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More MS news articles for March 2003

Housing opens doors for disabled

March 12th, 2003
By Deanna Truman-Cook
Register Staff Writer

Lyn Crossing Apartments gives 40-year-old Dan Hedlund some of his independence back.

Hedlund, who has multiple sclerosis, moved into a one-bedroom apartment in early February. He previously lived with his because there weren't any apartments in the area that offered the accommodations he needed. The Lyn Crossing Apartments, on Des Moines' south side, are a blessing, he said.

"I like the fact that it is a place where handicapped people can live alone," he said.

Hedlund's building has two apartments for people with severe disabilities and two apartments for caretakers, who provide assistance at night.

The apartments, which are owned by Dream Catcher Inc., were built to give the disabled an option other than nursing homes, but the complex also provides housing to young adults, families and senior citizens. Only 16 of the 50 apartments are designed for people with disabilities. There are one-, two-, three- and four-bedroom apartments available.

"The idea is that it is a community," said Cheryl Sutton, Dream Catcher Inc. executive director. "We don't want people isolated."

Lyn Crossing has a van that transports residents who can't drive to medical appointments, grocery stores and anywhere else in the metro they might need or want to go, Sutton said.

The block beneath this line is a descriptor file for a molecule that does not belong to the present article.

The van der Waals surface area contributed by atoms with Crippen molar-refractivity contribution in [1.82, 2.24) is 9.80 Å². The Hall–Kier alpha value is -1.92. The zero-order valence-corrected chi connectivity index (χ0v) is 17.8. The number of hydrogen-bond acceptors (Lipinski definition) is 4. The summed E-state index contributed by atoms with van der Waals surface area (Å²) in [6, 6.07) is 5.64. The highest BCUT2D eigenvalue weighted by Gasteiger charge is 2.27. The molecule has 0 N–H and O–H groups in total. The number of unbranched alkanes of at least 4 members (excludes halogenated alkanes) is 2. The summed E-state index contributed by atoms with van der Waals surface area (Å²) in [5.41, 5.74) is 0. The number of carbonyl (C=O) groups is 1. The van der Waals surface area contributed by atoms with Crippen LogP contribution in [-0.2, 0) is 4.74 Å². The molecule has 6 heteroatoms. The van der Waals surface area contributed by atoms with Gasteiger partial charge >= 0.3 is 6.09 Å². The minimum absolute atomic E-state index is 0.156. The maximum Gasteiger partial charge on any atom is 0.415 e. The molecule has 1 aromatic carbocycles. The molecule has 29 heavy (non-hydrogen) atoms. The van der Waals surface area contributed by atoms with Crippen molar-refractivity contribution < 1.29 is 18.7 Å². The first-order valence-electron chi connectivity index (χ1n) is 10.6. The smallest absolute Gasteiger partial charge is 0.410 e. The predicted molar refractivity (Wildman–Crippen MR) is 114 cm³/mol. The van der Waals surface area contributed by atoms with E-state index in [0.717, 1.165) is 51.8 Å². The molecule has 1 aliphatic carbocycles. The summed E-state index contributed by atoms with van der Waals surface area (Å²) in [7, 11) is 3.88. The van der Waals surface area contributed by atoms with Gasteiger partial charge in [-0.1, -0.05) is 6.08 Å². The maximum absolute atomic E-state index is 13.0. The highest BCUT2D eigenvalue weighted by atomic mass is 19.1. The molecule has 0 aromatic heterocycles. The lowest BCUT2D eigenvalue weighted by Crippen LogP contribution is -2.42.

The apartments are similar to Dream Catcher's Lyn Circle Apartments in Waukee, built in 2000. The new apartments are even better, said Charles Day, president of the nonprofit group. Day led the effort to build the Waukee apartments and took the lessons he learned to make the Lyn Crossing apartments better. For example, Day realized how wheelchairs can eat up a room's space, so he made the rooms bigger.

Day built both apartment complexes in memory of his daughter, Becky Lyn Day, who died in 1997 at the age of 37 of multiple sclerosis.

When his daughter was ill, Day said her only options in the area were to live with her parents or to go to a nursing home. She wanted more, Day said.

Charles Day named the group that made his daughter's dream a reality Dream Catcher Inc. for the Native American dream catchers that resemble spiderwebs woven inside circles of tender branches. Becky Day loved to make dream catchers.

Day and Sutton are proud of the apartment complexes.

"It is a wonderful project," Sutton said. "We tried to make them extremely nice."

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